“To engage Chinese consumers, it is important to reach them on their preferred communications platforms,” said Poshu Yeung, Vice President of International Business at Tencent.
Chinese individuals spend more than half their mobile internet usage on Tencent platforms, which include QQ, Qzone, Tencent Video, and Tencent News as well as WeChat.
WeChat, launched in 2011, is often considered to be the benchmark for mobile messaging apps, driving the trend for mobile payment and pioneering “conversational commerce” via chatbots. (For more details, read WARC’s Best Practice paper: What we know about marketing on WeChat.)
“For the first time, we are making it possible for US brands to directly reach this audience through sophisticated targeting, not only in China but also when they travel to the US,” Yeung added.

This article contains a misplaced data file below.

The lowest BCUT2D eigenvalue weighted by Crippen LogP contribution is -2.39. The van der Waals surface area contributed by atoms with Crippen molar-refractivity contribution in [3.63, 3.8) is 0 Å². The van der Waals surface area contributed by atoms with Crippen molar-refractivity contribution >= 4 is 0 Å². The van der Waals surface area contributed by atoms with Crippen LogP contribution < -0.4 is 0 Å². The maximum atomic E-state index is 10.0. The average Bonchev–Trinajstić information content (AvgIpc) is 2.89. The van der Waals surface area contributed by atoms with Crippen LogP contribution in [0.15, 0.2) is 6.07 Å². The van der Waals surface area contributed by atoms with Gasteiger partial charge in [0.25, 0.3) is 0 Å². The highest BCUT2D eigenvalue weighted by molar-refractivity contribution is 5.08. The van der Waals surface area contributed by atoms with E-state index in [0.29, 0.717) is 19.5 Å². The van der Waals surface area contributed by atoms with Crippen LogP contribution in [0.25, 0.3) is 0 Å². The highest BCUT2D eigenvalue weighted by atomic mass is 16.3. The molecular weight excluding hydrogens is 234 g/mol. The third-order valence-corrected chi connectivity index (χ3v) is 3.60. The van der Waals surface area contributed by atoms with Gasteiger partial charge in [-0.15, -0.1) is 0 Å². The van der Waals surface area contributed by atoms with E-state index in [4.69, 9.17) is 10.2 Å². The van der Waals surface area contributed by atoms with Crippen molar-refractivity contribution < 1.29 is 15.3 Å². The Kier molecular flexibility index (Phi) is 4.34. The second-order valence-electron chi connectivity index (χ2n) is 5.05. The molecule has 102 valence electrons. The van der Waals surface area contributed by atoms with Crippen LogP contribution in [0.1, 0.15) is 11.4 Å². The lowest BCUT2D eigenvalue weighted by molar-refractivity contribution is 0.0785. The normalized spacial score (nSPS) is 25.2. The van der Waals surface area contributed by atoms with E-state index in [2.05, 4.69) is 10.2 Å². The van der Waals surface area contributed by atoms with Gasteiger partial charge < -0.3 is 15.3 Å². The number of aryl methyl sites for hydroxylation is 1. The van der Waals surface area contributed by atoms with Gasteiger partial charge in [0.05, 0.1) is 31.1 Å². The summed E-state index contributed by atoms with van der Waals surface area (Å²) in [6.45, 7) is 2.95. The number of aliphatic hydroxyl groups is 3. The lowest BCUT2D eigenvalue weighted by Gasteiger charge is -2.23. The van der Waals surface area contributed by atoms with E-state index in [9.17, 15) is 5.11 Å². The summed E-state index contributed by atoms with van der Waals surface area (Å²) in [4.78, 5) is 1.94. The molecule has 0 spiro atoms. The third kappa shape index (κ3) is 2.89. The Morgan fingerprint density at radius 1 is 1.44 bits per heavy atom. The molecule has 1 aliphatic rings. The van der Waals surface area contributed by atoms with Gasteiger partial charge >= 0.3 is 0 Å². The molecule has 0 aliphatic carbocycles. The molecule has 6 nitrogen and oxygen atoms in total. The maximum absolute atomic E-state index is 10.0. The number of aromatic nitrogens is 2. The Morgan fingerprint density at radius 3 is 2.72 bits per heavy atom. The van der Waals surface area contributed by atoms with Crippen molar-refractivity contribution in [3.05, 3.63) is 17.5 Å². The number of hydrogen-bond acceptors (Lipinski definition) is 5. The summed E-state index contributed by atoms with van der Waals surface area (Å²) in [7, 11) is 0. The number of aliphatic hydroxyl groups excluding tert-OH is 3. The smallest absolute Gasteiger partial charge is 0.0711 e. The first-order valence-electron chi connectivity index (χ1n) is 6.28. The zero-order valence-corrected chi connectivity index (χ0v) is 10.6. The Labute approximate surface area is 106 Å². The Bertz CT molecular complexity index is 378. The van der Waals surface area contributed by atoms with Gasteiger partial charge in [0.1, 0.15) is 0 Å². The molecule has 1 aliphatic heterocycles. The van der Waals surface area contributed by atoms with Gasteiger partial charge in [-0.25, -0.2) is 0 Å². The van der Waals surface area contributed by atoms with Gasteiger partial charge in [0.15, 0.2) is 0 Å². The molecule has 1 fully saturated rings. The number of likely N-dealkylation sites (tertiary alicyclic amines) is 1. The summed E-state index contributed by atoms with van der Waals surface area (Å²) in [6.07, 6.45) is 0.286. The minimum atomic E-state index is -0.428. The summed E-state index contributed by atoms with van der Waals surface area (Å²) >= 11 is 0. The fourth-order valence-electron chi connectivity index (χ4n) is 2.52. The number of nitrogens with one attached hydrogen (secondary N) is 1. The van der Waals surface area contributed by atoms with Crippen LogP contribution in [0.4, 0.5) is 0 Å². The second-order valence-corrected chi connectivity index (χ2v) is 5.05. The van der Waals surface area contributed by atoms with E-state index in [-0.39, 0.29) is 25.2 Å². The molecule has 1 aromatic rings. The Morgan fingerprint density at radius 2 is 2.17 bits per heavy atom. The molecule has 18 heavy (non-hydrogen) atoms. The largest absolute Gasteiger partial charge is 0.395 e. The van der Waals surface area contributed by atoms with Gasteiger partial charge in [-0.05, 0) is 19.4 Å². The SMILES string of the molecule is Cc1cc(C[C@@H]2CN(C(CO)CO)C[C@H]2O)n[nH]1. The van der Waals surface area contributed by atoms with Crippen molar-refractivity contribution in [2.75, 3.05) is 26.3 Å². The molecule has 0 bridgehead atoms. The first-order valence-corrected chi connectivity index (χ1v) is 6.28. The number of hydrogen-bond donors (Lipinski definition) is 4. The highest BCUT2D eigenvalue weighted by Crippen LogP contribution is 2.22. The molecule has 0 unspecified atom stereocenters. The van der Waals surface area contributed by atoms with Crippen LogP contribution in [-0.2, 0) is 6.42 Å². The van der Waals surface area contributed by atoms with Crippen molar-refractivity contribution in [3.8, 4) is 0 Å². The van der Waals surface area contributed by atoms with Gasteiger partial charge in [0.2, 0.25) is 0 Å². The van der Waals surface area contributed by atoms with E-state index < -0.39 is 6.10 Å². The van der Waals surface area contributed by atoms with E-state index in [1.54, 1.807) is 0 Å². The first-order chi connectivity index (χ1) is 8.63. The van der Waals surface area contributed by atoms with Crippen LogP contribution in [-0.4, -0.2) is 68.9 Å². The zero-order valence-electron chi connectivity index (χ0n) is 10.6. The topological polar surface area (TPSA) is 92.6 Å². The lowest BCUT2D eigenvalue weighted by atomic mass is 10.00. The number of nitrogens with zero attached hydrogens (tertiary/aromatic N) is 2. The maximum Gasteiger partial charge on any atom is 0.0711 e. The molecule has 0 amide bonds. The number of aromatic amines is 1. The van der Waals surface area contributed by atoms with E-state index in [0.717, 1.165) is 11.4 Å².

Chinese outbound tourism is on the rise – 6m people are expected to travel abroad during this year’s Golden Week starting on October 1 with long-haul destinations like the US growing in popularity.
And while shopping may be dropping down their list of priorities, Chinese tourists still spent $35bn in the US last year, with data from the US Travel Association indicating that their average spending per trip is higher than of any other nationality.
“For US advertisers, China presents a dynamic, lucrative and challenging opportunity,” said Yeung, noting that brands have become more sophisticated about the needs and behaviors of Chinese tourists.
“To make a sale outside China, they understand that they need to speak to their customers before they even plan their trips.”
Kristen Esposito, Vice President of Tourism and Marketing Alliance at Simon Property Group, a mall operator that has been trialling the new service, noted that “China is projected to be the largest overseas inbound travel market to the US by 2021”.
“So the potential for growth is truly extraordinary,” she said.
Data sourced from Tencent; additional content by WARC staff